Hot on the heels of the lauded Stray Dogs release, Nashville by way of Fort Worth, Texas’s Siberian Traps announce their forthcoming album Indicator available June 9 & deliver the premiere for “Outtasight”. Welcoming multi-instrumentalist Ben Hance into the fold, the result is what is possibly the smoothest batch of recordings from the group so far that indicates new inspired & freeing approaches to their creative processes. The result is the sound of a band at the crossroads, embracing changes, new challenges, opportunities, trading their angular tones for something birthed out of the tradition of all the new romantic greats.
“Outtasight” arrives like a sleek & speeding throwback DeLorean time machine to make all your neon dreams come true. Mike Best, Seth Reeves, Peter Wierenga & Ben Hance bring their A-game to the table to make a song that lives up to the magnitude of the title. This is the result & sound of a group coming of age & striking upon a sound that we think might be the next big thing heard on the main stages of summer festivals soon to follow. The percussion propels all matters forward as the chords & rhythm guitar progressions match the beat as heard in the timed measures at work in Seth’s delivery. “Outtasight” is the Siberian Traps single to have grooving on the stereo for your next road trip or family outing that offers up something that everyone will respond to according to their own experiences & memories. Everything is well arranged, from the guitars to the keyboards where all elements chime in time to one another that makes for a memorable event that extends beyond the scope & span of vision & out to the vanishing point.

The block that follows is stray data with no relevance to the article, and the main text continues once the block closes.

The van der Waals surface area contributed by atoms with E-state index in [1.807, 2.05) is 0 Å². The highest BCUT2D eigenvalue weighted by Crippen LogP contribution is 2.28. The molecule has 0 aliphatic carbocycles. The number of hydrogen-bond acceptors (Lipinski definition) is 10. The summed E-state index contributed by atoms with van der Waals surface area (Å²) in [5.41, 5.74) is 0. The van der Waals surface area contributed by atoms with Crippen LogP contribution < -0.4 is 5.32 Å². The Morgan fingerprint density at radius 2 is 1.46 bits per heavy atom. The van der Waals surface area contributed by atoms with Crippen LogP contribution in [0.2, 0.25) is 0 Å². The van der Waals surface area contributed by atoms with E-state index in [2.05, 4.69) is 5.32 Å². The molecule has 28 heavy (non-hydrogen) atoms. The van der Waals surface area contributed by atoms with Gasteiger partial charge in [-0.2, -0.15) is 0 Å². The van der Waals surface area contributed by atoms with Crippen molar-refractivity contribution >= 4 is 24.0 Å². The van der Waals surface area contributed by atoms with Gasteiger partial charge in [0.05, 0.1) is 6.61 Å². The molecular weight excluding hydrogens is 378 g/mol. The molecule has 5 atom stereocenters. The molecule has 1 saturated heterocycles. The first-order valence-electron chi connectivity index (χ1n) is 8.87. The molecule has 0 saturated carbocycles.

Siberian Traps’ lead singer/songwriter Seth Reeves delivered the following words on the single “Outtasight” & insights about the making of Indicator:
“Outtasight” is the last song we wrote for Indicator and ended up being one of those rare songs that just fell into place with seemingly little conscious effort, a gift from the songwriting gods. Wherever it came from, it was channeled straight through the id of my anxiety over difficulties in some of my relationships. Like a lot of people, I was also pretty pissed off about the 2016 election outcome. I’d been thinking a lot about T.S. Eliot’s poem “Burnt Norton” about all the pathways in life that we don’t get to see, the choices not made, the un-observable, discarded alternatives of the world we don’t live in. And somehow that all came together into a song that, in hindsight, has the slightest shades of Phil Collins’ “Don’t Lose My Number”. Which I am entirely alright with.
Out of all our records, Indicator was definitely the most fun to make. The mantra was: Don’t overthink it. This allowed us to inhabit the moment of the performances a bit more, and we ended up tracking about half of the record live in the studio. Of course, we did overdubs, but the core of the songs still reflect that sense of spontaneity and opportunism. As we neared the end of the tracking process, we realized we were onto something a bit more cohesive than our previous efforts, so we ended up finding ways to push the record into further into symphonic territory in the sense that each song felt like a movement within a greater whole. Our last record was more of a jangle pop singles record, so Indicator feels sort of like the opposite to that. I hope someone out there decides to put it on and listen from start to finish.